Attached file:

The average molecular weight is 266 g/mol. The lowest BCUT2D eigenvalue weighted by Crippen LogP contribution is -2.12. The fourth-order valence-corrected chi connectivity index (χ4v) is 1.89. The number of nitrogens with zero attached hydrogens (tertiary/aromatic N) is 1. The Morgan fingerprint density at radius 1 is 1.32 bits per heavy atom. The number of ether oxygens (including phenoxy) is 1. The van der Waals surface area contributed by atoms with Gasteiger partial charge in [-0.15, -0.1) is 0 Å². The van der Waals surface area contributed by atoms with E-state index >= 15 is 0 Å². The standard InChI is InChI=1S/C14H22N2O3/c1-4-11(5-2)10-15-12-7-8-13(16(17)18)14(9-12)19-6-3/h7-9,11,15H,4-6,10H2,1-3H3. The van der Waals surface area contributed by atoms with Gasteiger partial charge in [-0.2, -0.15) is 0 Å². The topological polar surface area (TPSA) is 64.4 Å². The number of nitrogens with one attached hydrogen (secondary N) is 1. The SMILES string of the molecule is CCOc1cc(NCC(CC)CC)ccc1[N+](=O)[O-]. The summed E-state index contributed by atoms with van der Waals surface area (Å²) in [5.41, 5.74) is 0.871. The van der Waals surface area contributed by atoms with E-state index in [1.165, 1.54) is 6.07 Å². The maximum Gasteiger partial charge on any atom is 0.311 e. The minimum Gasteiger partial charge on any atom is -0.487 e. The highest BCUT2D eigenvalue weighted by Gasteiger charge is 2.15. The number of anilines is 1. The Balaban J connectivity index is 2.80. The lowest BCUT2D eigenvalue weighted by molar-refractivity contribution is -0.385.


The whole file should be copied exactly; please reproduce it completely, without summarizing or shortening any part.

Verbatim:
The average molecular weight is 266 g/mol. The lowest BCUT2D eigenvalue weighted by Crippen LogP contribution is -2.12. The fourth-order valence-corrected chi connectivity index (χ4v) is 1.89. The number of nitrogens with zero attached hydrogens (tertiary/aromatic N) is 1. The Morgan fingerprint density at radius 1 is 1.32 bits per heavy atom. The number of ether oxygens (including phenoxy) is 1. The van der Waals surface area contributed by atoms with Gasteiger partial charge in [-0.15, -0.1) is 0 Å². The van der Waals surface area contributed by atoms with E-state index >= 15 is 0 Å². The standard InChI is InChI=1S/C14H22N2O3/c1-4-11(5-2)10-15-12-7-8-13(16(17)18)14(9-12)19-6-3/h7-9,11,15H,4-6,10H2,1-3H3. The van der Waals surface area contributed by atoms with Gasteiger partial charge in [-0.2, -0.15) is 0 Å². The topological polar surface area (TPSA) is 64.4 Å². The number of nitrogens with one attached hydrogen (secondary N) is 1. The SMILES string of the molecule is CCOc1cc(NCC(CC)CC)ccc1[N+](=O)[O-]. The summed E-state index contributed by atoms with van der Waals surface area (Å²) in [5.41, 5.74) is 0.871. The van der Waals surface area contributed by atoms with E-state index in [1.165, 1.54) is 6.07 Å². The maximum Gasteiger partial charge on any atom is 0.311 e. The minimum Gasteiger partial charge on any atom is -0.487 e. The highest BCUT2D eigenvalue weighted by Gasteiger charge is 2.15. The number of anilines is 1. The Balaban J connectivity index is 2.80. The lowest BCUT2D eigenvalue weighted by molar-refractivity contribution is -0.385.